Haskell Weekly


Issue 145 2019-02-07

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Welcome to another issue of Haskell Weekly! Haskell is a safe, purely functional programming language with a fast, concurrent runtime. This is a weekly summary of what’s going on in its community.


  • Curry-Howard Correspondence Example by Vladimir Ciobanu

    This post will show how a simple proof works in Logic, Type Theory, and Category Theory: given A ∧ (B ∧ C), prove (A ∧ B) ∧ C.

  • Announcing ghc-lib by Neil Mitchell

    On behalf of Digital Asset I’m delighted to announce ghc-lib, a repackaging of the GHC API to allow it to be used on different GHC versions. The GHC API allows you use the GHC compiler as a library, so you can parse, analyze and compile Haskell code.

  • Categories with Monadic Effects and State Machines by Marcin Szamotulski

    In this posts we will present categories which can run monadic actions, which we call categories with monadic effects (abr. EffCategories). It turns out that one can build them in an abstract way, much the same way as free monads, and use them to specify state machines in a succinct and type-safe manner.

  • CodeWorld Update — February, 2019 by Chris Smith

    I’ve been quiet on social media lately, but it’s been an active time for the CodeWorld project. Here’s a brief summary of some of the things happening in the last few months.

  • Comparing nub implementations by Andreas Klebinger

    This post was inspired by this medium blog post and the following discussion on reddit. There was a lot of discussion about big O performance. But zero numbers, which was sad so here we go.

  • Haskell Weekly in 2018 by Taylor Fausak

    At the end of each year I reflect on how things went. Here’s a look at Haskell Weekly in 2018, including popular links, the state of Haskell survey, and subscriber statistics.

  • Having your cake and eating it by Tim Spence

    At Permutive, we’re committed to functional programming. That typically means also committing to immutable data structures (a very good thing!), but there are times when an algorithm would run much faster or be more space efficient if it could update state in-place.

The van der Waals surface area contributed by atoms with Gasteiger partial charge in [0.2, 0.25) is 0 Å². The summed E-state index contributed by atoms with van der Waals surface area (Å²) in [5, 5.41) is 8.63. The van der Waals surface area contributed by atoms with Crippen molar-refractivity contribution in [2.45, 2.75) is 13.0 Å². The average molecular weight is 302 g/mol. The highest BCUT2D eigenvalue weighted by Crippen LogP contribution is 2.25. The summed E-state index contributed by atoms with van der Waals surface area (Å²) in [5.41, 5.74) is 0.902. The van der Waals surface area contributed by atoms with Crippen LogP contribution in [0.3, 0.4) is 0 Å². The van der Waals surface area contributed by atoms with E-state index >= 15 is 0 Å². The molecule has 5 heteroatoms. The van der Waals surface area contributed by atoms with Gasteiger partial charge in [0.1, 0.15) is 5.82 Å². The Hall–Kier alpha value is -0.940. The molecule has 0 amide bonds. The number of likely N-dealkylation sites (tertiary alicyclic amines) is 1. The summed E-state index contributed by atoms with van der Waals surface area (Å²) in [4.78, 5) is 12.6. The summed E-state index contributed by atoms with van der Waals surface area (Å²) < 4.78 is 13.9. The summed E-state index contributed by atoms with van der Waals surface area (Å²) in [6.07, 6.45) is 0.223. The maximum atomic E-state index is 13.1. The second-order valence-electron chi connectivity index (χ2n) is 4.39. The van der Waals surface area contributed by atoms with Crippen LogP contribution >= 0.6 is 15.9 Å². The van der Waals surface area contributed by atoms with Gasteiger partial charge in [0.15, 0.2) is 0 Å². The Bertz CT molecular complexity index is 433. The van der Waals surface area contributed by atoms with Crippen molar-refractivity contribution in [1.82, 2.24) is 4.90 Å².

• Implementing Nested Quotations by Matthew Pickering

    The purpose of this post is to explain how to implemented nested quotations. From our previous example, quoting a term e, gives us a term which represents e. It follows that we should be allowed to nest quotations so that quoting a quotation gives us a representation of that quotation.

  • Implementing Union in Esqueleto I by Matt Parsons

    We use the SQL UNION operator at IOHK in one of our beam queries, and esqueleto does not support it. To make porting the IOHK SQL code more straightforward, I decided to implement UNION. This blog post series will delve into implementing this feature, in a somewhat stream-of-thought manner.

  • Proxy arguments in class methods: a comparative analysis by Ryan Scott

    I’ve often wondered if there is one design to rule them all, so I wrote up this blog post in an attempt to better understand the pros and cons of each approach. Will we discover which design is unambiguously the best one by the end?


In brief

Package of the week

This week’s package of the week is libtelnet, a wrapper around libtelnet, a C library for handling Telnet streams.

Call for participation